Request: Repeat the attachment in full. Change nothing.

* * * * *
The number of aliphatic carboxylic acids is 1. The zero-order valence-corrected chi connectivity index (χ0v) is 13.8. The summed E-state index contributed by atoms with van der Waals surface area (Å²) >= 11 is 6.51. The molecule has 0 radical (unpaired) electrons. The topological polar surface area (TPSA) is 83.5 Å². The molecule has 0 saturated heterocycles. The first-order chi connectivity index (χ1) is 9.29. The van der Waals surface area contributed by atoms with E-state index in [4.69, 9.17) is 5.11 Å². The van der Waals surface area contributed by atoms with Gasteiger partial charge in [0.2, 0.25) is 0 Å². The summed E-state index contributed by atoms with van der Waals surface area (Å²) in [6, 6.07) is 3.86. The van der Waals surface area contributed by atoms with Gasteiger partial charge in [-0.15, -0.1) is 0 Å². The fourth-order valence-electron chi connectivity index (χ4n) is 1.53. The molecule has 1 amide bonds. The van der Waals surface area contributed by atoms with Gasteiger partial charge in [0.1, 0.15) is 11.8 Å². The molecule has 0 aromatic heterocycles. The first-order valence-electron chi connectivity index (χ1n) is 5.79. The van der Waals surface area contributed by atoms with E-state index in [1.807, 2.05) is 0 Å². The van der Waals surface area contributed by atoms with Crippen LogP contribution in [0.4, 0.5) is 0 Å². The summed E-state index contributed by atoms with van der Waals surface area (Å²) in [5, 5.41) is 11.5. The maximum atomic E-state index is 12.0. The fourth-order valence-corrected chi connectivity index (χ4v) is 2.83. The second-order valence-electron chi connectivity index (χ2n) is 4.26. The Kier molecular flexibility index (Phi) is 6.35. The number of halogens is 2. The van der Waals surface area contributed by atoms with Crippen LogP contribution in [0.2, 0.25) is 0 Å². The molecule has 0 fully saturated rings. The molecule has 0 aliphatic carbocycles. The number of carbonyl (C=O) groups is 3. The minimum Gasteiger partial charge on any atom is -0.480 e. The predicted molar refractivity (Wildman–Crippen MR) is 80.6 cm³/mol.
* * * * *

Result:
The number of aliphatic carboxylic acids is 1. The zero-order valence-corrected chi connectivity index (χ0v) is 13.8. The summed E-state index contributed by atoms with van der Waals surface area (Å²) >= 11 is 6.51. The molecule has 0 radical (unpaired) electrons. The topological polar surface area (TPSA) is 83.5 Å². The molecule has 0 saturated heterocycles. The first-order chi connectivity index (χ1) is 9.29. The van der Waals surface area contributed by atoms with E-state index in [4.69, 9.17) is 5.11 Å². The van der Waals surface area contributed by atoms with Gasteiger partial charge in [0.2, 0.25) is 0 Å². The summed E-state index contributed by atoms with van der Waals surface area (Å²) in [6, 6.07) is 3.86. The van der Waals surface area contributed by atoms with Gasteiger partial charge in [-0.15, -0.1) is 0 Å². The fourth-order valence-electron chi connectivity index (χ4n) is 1.53. The molecule has 1 amide bonds. The van der Waals surface area contributed by atoms with Gasteiger partial charge in [0.1, 0.15) is 11.8 Å². The molecule has 0 aromatic heterocycles. The first-order valence-electron chi connectivity index (χ1n) is 5.79. The van der Waals surface area contributed by atoms with E-state index in [1.807, 2.05) is 0 Å². The van der Waals surface area contributed by atoms with Crippen LogP contribution in [0.4, 0.5) is 0 Å². The summed E-state index contributed by atoms with van der Waals surface area (Å²) in [5, 5.41) is 11.5. The maximum atomic E-state index is 12.0. The fourth-order valence-corrected chi connectivity index (χ4v) is 2.83. The second-order valence-electron chi connectivity index (χ2n) is 4.26. The Kier molecular flexibility index (Phi) is 6.35. The number of halogens is 2. The van der Waals surface area contributed by atoms with Crippen LogP contribution in [0.2, 0.25) is 0 Å². The molecule has 0 fully saturated rings. The molecule has 0 aliphatic carbocycles. The number of carbonyl (C=O) groups is 3. The minimum Gasteiger partial charge on any atom is -0.480 e. The predicted molar refractivity (Wildman–Crippen MR) is 80.6 cm³/mol.